Impact

This forum is read only and just serves as an archive. If you have any questions, please post them on github.com/phoboslab/impact

4 years ago by Krisjet

I've been thinking about implementing a replay system ala Starcraft or Heroes of the Storm for one of my action games lately, but I'm foreseeing a lot of problems with it. What I was thinking of doing was to make sure that all gameplay specific calls to random() follow a seed which is saved with the recording, and then I record every input the player makes with a timestamp. Upon replaying a recording, it would basically just be playing the game with pre-recorded input.

My concern is that the framerate and other things will introduce tiny disrepancies in the playback, and the game will desync sooner or later. What do you guys think, have any good ideas for a different approach I could be taking, or should I just go for it and see how it goes?

4 years ago by FelipeBudinich

I say you should try to check how much does stuff desync, that way you can get an approximation on how much time you get to replay.

I don't think that framerate will cause desync, but floating number accuracy certainly will.

4 years ago by stahlmanDesign

This replay idea would be a good way to record gameplay and play it back as a demo. But as you have noted, what if you have entities that move randomly and they don't always end up in the right place...

4 years ago by drhayes

I've had exactly those thoughts. I'm not so much worried about random numbers (there's good libraries out there for seeded PRNGs) as I am the drift from floating point calculations building up over time. You get into similar territory when building a multiplayer game, I'd think. Dead reckoning as a method of catchup doesn't work when the position calculations will drift over time.

One thing I've thought about is taking a snapshot of the sprite's position, velocity, and acceleration every nnn milliseconds and flat out tweening the sprite over time to simulate playback. You could snapshot sprites during collision to ensure you've got the deltas correctly there.

At that point, though, you're not using Impact's physics system. That's yet another problem. :/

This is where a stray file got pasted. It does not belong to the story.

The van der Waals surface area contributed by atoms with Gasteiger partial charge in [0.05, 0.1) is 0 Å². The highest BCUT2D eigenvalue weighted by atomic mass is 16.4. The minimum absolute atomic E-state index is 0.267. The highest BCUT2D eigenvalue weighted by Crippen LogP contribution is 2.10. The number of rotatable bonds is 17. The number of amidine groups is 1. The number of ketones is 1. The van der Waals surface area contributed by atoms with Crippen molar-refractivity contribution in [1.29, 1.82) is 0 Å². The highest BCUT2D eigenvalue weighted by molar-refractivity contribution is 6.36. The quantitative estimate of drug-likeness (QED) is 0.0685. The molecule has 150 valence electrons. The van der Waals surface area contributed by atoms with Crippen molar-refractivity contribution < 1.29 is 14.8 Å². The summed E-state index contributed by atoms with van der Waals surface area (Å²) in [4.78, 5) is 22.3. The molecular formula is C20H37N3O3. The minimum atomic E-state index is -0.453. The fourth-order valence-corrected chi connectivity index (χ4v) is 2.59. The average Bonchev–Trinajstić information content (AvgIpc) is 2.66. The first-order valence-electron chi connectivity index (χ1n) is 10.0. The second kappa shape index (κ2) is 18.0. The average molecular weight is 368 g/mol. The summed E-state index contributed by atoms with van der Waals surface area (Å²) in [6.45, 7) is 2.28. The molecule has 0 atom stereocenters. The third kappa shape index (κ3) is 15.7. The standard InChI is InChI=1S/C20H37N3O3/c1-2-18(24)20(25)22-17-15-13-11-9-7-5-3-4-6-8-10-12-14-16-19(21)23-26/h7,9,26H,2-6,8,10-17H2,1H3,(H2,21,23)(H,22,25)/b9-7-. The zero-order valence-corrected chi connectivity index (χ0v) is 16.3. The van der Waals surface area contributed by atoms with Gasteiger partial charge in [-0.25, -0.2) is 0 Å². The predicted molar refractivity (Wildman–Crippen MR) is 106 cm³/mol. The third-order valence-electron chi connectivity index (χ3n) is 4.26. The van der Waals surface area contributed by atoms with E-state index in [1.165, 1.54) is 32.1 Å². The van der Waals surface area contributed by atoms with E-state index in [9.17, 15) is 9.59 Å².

4 years ago by stillen

You could go in a really different direction too. I did something similar for a game I was working on.

Basically what I did was copy the image of the game canvas data every second. I placed the data into an array that would continue to overnight it self as the game played.

When I needed a replay, I would feed the image data array into a separate canvas. This made a slow mo snap shot type of replay feel. I did this and had it go black and white with canvas effects, so it was very styled. It was a game over/level over type of replay.

I bet you could take this idea as well, that way you're not effecting your game at all.

4 years ago by drhayes

Quote from stillen
Basically what I did was copy the image of the game canvas data every second. I placed the data into an array that would continue to overnight it self as the game played.

When I needed a replay, I would feed the image data array into a separate canvas. This made a slow mo snap shot type of replay feel. I did this and had it go black and white with canvas effects, so it was very styled. It was a game over/level over type of replay.


stillen, I'magonna steal that. What a great idea.

4 years ago by Krisjet

That's a cool idea for a game where you don't want to be able to save the replays, but I was thinking that the data would be saved to a server, and then a snapshot approach will take a lot of space really fast. I might steal that idea too for a different game though, smart way of doing it :)

4 years ago by Apiheld

Quote from stillen
Basically what I did was copy the image of the game canvas data every second. I placed the data into an array that would continue to overnight it self as the game played.

How long was one game round? Canvas data * seconds = a lot of space, if the game lasts like 30 minutes or so.

4 years ago by stillen

I was only saving the last 15 seconds, with 1 image/per second, so essentially it was only 15 images worth of data. I would just keep overwriting the data with new data. I actually got it working on an iPhone without the B&W effect, since most canvas effects seem to kill the phone.

This was on a regular iPhone 5, so the image size wasn't huge, but also the allotted memory wasn't a lot either. I'm sure there is a threshold on desktops, but it would be larger.
Page 1 of 1
« first « previous next › last »